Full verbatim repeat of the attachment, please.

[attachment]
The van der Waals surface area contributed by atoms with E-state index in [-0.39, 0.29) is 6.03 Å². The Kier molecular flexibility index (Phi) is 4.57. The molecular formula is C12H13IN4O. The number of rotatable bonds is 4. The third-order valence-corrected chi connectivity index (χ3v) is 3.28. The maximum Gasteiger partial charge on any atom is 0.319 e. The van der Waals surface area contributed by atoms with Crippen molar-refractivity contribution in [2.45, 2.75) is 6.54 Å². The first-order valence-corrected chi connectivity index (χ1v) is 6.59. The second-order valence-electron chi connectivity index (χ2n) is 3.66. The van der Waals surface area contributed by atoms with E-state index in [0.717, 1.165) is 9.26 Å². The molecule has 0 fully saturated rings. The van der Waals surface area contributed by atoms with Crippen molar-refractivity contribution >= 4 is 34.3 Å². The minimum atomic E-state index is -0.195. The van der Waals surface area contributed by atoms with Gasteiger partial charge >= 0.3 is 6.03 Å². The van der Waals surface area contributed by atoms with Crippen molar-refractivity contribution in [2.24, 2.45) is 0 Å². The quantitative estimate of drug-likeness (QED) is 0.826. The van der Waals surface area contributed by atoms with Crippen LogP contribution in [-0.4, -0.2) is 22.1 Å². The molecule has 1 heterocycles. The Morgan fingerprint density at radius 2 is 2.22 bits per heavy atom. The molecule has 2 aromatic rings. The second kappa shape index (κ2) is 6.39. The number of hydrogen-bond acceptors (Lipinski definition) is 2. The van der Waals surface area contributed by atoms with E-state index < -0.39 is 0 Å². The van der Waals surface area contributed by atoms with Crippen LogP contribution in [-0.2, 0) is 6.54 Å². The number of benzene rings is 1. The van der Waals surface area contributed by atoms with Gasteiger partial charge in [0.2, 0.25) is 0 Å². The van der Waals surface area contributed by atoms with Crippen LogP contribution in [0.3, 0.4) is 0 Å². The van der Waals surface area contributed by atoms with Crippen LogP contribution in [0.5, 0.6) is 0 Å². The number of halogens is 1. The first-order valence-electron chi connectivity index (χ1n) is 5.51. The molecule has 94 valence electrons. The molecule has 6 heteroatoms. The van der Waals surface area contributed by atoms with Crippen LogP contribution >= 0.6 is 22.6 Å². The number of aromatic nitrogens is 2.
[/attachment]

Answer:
The van der Waals surface area contributed by atoms with E-state index in [-0.39, 0.29) is 6.03 Å². The Kier molecular flexibility index (Phi) is 4.57. The molecular formula is C12H13IN4O. The number of rotatable bonds is 4. The third-order valence-corrected chi connectivity index (χ3v) is 3.28. The maximum Gasteiger partial charge on any atom is 0.319 e. The van der Waals surface area contributed by atoms with Crippen molar-refractivity contribution in [2.45, 2.75) is 6.54 Å². The first-order valence-corrected chi connectivity index (χ1v) is 6.59. The second-order valence-electron chi connectivity index (χ2n) is 3.66. The van der Waals surface area contributed by atoms with E-state index in [0.717, 1.165) is 9.26 Å². The molecule has 0 fully saturated rings. The van der Waals surface area contributed by atoms with Crippen molar-refractivity contribution >= 4 is 34.3 Å². The minimum atomic E-state index is -0.195. The van der Waals surface area contributed by atoms with Gasteiger partial charge >= 0.3 is 6.03 Å². The van der Waals surface area contributed by atoms with Crippen molar-refractivity contribution in [2.24, 2.45) is 0 Å². The quantitative estimate of drug-likeness (QED) is 0.826. The van der Waals surface area contributed by atoms with Crippen LogP contribution in [-0.4, -0.2) is 22.1 Å². The molecule has 1 heterocycles. The Morgan fingerprint density at radius 2 is 2.22 bits per heavy atom. The molecule has 2 aromatic rings. The second kappa shape index (κ2) is 6.39. The number of hydrogen-bond acceptors (Lipinski definition) is 2. The van der Waals surface area contributed by atoms with E-state index < -0.39 is 0 Å². The van der Waals surface area contributed by atoms with Crippen LogP contribution in [-0.2, 0) is 6.54 Å². The number of benzene rings is 1. The van der Waals surface area contributed by atoms with Gasteiger partial charge in [0.2, 0.25) is 0 Å². The van der Waals surface area contributed by atoms with Crippen LogP contribution in [0.3, 0.4) is 0 Å². The van der Waals surface area contributed by atoms with Crippen LogP contribution in [0.5, 0.6) is 0 Å². The number of halogens is 1. The first-order valence-electron chi connectivity index (χ1n) is 5.51. The molecule has 94 valence electrons. The molecule has 6 heteroatoms. The van der Waals surface area contributed by atoms with Crippen LogP contribution >= 0.6 is 22.6 Å². The number of aromatic nitrogens is 2.